Hanging up dark drapes over windows will insure a more restful sleep. Additionally, making use of red lights instead of standard night lights will further aid, as the red light is free of the blue spectrum and will not compromise melatonin production.
One common and overlooked factor is how much sunlight you're exposed to throughout the day. Natural, full-spectrum sunlight as opposed to the common variety of standard, artificial lights can assist with the internal body clock.
Users of full-spectrum light report feeling more mentality alert and tend to find it easier to relax in the evening. Moreover, it may assist with the production of melatonin. It would help further to make sure your vitamin D levels are in the optimal range. This helps your body make serotonin, which in turn allows the body to produce melatonin.
If you consider taking melatonin orally, be aware that it has to be cycled, because it will lose its effectiveness if it's taken everyday. Melatonin is only useful for occasional use. It would be more practical to use melatonin blue blocking sunglasses in the evening along with full-spectrum lighting.
Another factor is growth hormone release and sleep. Insufficient growth hormone can make it very difficult to sleep. In medical school, doctors are taught that the opposite is true. However, are they right? In practice, increasing one's pituitary growth hormone release helps bring on sleep.
To improve growth hormone release, try taking a combination of the amino acids, L-Arginine L-Pyroglutamate and L-Lysine in equal proportions. This significantly increases growth hormone release via the pituitary gland. Note that it should be taken at night before bedtime. One maker of this combination is Source Naturals brand, the product is called "Amino Night."
Insomnia can also be affected by other hormones, such as adrenaline and cortisol which can interfere with the synthesis of serotonin. In healthy people, cortisol levels are lowest at night and highest in the morning.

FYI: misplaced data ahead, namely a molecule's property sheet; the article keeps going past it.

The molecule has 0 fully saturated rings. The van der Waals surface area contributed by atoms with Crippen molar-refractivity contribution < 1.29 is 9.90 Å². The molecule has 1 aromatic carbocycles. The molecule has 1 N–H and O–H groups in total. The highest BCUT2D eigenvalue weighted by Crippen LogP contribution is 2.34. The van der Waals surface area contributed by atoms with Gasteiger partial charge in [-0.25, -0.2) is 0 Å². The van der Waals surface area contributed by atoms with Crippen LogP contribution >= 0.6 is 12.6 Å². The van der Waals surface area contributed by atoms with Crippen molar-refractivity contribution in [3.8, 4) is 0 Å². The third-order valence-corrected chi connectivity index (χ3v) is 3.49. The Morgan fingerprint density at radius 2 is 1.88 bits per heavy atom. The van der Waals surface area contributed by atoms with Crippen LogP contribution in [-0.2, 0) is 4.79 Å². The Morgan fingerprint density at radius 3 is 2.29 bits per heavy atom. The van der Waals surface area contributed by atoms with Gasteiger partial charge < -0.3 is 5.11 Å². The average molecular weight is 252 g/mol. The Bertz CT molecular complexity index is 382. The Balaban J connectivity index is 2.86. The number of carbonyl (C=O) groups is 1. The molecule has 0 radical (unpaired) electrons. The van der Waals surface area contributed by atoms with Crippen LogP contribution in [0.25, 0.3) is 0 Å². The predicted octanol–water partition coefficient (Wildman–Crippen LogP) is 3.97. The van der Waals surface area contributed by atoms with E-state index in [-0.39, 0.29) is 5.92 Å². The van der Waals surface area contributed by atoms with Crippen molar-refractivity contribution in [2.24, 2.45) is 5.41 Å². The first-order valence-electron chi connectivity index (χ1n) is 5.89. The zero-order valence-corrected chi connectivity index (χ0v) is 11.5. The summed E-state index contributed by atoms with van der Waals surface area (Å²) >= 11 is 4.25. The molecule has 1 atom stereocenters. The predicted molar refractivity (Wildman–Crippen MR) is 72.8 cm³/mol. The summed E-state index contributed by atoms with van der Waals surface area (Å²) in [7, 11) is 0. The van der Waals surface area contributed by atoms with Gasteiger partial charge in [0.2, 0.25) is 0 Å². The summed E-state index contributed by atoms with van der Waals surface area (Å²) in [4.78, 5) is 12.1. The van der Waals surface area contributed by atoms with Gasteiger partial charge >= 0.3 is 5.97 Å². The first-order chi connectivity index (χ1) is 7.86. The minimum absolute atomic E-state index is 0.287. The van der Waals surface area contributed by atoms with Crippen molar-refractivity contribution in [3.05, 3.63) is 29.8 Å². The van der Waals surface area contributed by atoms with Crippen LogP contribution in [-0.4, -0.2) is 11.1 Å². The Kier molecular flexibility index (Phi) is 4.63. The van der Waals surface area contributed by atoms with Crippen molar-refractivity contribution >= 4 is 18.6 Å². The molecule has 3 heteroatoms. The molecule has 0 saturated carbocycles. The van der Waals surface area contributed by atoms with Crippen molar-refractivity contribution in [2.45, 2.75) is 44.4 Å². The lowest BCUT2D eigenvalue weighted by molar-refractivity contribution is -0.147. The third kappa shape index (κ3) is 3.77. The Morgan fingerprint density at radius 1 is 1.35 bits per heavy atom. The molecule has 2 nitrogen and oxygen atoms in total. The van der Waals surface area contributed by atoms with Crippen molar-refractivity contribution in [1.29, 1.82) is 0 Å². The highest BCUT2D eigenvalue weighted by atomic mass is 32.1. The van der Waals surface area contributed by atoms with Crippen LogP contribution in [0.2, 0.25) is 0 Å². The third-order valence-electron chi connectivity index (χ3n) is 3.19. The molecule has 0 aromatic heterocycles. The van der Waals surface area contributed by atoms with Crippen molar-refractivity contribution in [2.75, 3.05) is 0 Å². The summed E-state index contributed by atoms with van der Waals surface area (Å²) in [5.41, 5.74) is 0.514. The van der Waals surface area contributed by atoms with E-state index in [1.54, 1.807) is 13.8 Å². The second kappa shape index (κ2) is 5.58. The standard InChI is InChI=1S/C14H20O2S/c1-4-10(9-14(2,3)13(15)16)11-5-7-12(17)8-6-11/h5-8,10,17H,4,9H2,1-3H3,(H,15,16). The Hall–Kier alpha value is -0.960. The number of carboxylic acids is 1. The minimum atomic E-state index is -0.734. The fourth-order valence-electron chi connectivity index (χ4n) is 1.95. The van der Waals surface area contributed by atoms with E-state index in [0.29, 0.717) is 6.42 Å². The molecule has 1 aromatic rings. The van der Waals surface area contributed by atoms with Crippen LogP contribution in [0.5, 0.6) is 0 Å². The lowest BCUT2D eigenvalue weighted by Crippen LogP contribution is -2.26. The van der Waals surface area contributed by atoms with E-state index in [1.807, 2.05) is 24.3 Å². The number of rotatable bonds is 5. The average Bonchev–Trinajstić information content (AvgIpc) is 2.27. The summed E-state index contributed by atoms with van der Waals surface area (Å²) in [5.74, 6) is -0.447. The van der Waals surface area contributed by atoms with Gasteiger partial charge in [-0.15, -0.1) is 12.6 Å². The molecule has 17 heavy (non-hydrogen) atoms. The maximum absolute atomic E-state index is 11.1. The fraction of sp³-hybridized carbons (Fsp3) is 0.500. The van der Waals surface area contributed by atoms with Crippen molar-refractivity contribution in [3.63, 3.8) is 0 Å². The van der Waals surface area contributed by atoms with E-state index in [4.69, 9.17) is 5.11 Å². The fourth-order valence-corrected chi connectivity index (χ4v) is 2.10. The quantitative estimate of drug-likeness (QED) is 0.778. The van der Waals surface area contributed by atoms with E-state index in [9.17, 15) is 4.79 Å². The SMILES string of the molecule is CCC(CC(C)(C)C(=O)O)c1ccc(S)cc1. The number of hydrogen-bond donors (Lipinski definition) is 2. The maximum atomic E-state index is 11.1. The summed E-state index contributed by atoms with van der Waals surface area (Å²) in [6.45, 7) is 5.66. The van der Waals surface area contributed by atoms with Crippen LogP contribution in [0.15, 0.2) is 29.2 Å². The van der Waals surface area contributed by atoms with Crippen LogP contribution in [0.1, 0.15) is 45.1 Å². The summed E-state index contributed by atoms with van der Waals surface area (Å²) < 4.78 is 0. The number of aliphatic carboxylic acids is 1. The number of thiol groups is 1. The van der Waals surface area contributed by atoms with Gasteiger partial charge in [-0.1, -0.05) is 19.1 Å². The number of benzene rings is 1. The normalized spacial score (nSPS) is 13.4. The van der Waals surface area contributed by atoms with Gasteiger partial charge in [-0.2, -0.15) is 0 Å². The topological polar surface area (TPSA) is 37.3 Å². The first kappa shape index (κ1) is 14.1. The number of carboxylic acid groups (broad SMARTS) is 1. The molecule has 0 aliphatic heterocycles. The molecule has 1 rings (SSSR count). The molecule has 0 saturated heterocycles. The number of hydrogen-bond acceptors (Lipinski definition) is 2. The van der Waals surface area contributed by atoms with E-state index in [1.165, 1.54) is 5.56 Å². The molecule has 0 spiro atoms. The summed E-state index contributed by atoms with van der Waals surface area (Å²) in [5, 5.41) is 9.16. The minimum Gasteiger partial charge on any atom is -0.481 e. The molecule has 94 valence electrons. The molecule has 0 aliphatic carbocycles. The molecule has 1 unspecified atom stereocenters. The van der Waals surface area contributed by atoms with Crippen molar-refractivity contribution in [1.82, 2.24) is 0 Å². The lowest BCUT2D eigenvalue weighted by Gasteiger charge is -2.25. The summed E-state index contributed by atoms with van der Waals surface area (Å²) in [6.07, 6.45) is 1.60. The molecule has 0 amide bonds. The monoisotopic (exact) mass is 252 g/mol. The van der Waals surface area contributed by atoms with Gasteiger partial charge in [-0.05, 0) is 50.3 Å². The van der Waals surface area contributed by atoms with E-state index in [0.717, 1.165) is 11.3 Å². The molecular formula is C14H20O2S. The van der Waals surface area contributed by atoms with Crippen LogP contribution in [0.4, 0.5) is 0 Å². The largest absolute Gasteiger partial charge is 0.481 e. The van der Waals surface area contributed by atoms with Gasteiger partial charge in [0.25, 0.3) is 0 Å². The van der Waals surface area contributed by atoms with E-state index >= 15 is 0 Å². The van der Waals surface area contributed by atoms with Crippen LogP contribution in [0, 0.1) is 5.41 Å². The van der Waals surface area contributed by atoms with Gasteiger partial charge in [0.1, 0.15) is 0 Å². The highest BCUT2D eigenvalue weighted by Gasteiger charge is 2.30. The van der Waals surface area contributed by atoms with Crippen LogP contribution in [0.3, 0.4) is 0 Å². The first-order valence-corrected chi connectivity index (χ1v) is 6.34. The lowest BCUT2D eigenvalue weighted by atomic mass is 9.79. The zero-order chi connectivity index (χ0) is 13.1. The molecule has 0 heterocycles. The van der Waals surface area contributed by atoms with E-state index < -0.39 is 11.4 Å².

If night time cortisol levels are too high, this "fight or flight" hormone makes it virtually impossible to relax and fall to sleep.
In a recent study 82.8% of individuals taking a combination of Magnolia officinalis bark and Ziziphus spinosa seed reported that the combination had helped them get a restful sleep.
Both of these herbs help to reduce anxiety and cortisol levels. One very reasonably priced product by Jarrow is called Seditol™ and it contains the identical blend of Magnolia officinalis and Ziziphus spinosa used in the study.
Finally, there is the mineral Magnesium in the form of Glycinate, a type of magnesium that helps with muscle relaxation.
You may be surprised to find yourself obtaining the best sleep you have had in recent memory. In the near future I will discuss a more challenging problem, obstructive sleep apnea (OSA).
This problem is serious, and if this is the cause of your sleep disturbance, then I have a more effective solution than standard, conventional CPAP (Continuous positive airway pressure) device.